Everyone has needs. And if you are in a long term relationship you realize that it’s transactional as much as it’s interactional. We have emotional, sexual, and physical needs such as hugging and cuddling, spiritual, financial and social needs too. There are eight elements in all. When a relationship is doing well the two interact in these realms meeting each other’s needs in full measure. There’s no holding back, no splurging. If they’re lucky there is an “element equation” or a surplus on the part of both partners. If there is an imbalance, the couple can choose to acknowledge it, discuss it and work through the problem. A deficit in emotional availability could by tackled by telling one partner that they aren’t feeling their full presence in the relationship. Instead of reacting, the other partner would agree to discuss it at a certain time. Both parties could then come up with solutions on when the best time is to discuss their feelings, say at a meeting once per week or something like that.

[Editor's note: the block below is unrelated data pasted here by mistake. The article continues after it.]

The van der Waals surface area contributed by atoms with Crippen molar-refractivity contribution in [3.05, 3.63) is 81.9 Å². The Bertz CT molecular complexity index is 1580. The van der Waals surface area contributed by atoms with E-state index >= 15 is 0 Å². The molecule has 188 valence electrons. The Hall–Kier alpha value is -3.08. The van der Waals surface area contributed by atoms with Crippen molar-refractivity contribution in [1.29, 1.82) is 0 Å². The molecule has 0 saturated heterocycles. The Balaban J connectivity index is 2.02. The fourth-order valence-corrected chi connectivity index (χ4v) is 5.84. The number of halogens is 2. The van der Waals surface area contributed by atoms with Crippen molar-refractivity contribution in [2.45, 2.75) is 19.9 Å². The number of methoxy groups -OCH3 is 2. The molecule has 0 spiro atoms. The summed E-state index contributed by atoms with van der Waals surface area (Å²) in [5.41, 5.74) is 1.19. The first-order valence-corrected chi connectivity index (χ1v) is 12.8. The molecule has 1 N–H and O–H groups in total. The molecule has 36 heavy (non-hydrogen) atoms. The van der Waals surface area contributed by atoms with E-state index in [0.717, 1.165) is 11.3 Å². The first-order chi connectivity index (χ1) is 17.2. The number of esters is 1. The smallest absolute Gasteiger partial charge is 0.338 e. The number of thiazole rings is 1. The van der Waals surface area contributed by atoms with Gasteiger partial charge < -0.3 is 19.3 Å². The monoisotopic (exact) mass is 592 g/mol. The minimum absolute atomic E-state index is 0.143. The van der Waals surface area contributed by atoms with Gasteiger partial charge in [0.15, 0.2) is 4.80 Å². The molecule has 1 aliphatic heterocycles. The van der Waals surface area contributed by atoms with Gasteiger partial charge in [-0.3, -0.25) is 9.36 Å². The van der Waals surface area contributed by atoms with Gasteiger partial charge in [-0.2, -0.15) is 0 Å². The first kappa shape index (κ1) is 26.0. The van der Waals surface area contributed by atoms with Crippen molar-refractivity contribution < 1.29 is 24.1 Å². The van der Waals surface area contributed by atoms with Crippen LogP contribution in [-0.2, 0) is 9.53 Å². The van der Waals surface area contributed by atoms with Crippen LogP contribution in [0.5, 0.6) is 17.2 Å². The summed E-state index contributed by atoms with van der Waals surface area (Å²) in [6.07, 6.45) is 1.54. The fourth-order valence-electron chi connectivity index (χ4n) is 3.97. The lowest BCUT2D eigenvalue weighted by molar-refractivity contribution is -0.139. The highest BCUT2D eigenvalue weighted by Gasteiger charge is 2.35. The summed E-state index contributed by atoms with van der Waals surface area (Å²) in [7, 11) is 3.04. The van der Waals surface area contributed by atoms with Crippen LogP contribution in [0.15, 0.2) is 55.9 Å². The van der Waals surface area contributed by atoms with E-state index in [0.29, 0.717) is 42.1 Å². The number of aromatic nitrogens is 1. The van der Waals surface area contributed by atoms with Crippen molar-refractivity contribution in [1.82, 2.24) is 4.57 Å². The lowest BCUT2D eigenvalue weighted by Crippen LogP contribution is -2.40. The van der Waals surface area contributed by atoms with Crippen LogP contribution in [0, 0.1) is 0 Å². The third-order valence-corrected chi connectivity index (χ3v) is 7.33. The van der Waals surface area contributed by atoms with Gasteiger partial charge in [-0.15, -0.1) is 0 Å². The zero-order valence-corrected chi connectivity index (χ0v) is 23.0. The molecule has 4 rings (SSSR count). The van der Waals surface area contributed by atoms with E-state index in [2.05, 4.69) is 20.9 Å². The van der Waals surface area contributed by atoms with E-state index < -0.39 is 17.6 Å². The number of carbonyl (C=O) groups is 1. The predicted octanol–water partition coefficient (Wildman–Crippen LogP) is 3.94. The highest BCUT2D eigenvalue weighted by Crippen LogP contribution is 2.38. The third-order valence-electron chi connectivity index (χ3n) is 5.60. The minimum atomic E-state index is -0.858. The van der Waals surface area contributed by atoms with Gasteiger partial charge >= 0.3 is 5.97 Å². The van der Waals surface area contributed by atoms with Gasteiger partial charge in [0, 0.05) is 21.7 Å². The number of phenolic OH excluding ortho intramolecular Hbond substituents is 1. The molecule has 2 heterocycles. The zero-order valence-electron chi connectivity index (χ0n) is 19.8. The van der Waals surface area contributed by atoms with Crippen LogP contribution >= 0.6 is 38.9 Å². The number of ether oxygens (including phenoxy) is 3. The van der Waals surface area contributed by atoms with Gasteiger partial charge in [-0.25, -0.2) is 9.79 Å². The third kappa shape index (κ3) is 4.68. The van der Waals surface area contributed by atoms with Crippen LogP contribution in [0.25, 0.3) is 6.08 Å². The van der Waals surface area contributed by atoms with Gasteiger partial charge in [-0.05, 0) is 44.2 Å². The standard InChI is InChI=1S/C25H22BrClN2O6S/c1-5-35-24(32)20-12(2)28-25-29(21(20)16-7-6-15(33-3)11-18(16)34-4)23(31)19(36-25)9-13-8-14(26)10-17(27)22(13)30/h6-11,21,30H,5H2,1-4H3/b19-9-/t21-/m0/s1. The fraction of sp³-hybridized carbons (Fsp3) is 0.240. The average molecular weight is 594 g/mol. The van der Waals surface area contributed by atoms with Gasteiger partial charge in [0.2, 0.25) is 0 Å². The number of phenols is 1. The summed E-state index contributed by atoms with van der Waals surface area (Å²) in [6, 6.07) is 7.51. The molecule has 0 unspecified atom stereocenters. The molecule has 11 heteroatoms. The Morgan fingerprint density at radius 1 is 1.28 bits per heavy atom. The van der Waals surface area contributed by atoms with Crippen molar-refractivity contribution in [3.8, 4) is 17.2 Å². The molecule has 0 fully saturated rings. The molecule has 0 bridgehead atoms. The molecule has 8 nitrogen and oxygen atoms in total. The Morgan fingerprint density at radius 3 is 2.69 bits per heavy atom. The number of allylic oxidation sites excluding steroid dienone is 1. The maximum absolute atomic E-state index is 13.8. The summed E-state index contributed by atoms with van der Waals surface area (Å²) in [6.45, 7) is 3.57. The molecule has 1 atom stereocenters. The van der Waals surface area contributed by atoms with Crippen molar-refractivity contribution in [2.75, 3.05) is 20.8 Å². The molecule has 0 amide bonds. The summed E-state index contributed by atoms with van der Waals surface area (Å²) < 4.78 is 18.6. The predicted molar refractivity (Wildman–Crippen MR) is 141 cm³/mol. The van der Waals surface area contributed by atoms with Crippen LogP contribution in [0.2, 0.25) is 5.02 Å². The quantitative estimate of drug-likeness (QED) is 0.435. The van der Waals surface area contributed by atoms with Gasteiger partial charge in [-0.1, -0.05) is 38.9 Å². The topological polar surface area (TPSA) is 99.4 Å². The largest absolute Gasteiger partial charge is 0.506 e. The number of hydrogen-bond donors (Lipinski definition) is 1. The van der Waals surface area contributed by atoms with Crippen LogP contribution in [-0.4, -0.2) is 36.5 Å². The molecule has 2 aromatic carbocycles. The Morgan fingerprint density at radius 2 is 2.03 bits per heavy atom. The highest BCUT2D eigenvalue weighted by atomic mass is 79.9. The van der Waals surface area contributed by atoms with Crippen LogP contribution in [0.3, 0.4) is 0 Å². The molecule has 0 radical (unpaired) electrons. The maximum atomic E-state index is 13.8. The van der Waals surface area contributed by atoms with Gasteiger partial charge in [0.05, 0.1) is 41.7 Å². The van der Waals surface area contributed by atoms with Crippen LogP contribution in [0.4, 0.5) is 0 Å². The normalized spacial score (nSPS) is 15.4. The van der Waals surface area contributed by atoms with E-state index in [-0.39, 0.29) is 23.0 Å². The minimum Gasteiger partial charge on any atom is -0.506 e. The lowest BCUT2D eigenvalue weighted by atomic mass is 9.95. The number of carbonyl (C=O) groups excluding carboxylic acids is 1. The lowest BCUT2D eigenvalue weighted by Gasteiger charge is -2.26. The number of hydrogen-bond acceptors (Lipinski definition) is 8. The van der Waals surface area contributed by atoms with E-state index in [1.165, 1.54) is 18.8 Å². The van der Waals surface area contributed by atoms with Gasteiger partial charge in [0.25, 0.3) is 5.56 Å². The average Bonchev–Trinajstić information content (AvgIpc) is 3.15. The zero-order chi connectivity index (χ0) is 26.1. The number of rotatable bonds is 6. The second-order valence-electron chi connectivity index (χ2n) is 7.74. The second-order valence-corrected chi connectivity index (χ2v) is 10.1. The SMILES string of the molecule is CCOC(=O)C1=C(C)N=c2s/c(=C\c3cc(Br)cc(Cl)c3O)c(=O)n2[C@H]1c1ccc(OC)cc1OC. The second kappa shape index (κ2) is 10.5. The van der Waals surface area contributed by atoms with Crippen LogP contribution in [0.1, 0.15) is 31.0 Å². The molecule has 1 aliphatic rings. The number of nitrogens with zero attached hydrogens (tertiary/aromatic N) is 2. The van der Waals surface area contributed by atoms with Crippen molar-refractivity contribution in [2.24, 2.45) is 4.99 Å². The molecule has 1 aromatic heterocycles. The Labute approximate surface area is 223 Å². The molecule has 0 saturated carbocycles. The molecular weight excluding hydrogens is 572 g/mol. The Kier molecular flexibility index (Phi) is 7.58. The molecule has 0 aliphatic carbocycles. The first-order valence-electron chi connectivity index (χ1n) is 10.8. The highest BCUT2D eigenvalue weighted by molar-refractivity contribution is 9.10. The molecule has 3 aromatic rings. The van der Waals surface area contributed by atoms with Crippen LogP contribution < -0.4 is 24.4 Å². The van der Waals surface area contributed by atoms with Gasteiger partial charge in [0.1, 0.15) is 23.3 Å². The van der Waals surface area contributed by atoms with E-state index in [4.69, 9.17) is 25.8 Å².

So how do you work on meeting your partner’s needs while getting yours met? First you need to recognize the imbalance. Something doesn’t feel right. Define the problem. Talk about it with yourself. Investigate. Is one person overspending or the other holding back? Where is this imbalance coming from? Next, find the proper words to address the problem. Bring it up with your partner and find an appropriate time to discuss it. The key is open and honest communication, without ego or blame stepping into it. Both parties have to communicate effectively, honestly, and from a point of respect toward their partner. Nothing is solved by screaming matches or finger pointing sessions. But the couple who can have a calm, cool discussion and come up with concrete solutions enjoys the strongest and happiest type of relationship. Find out the reason of the withholding or the overspending. Is there some guilt or feeling of inadequacy? Why does your partner feel this way? It’s important to validate their responses. Always begin from a place of wellness. Make your partner understand that you care about your relationship and want it to be healthy. Let them know that you are invested in them and invested in “us.” For more advice read, The Rules of Love: A Personal Code for Happier, More Fulfilling Relationships by Richard Templar.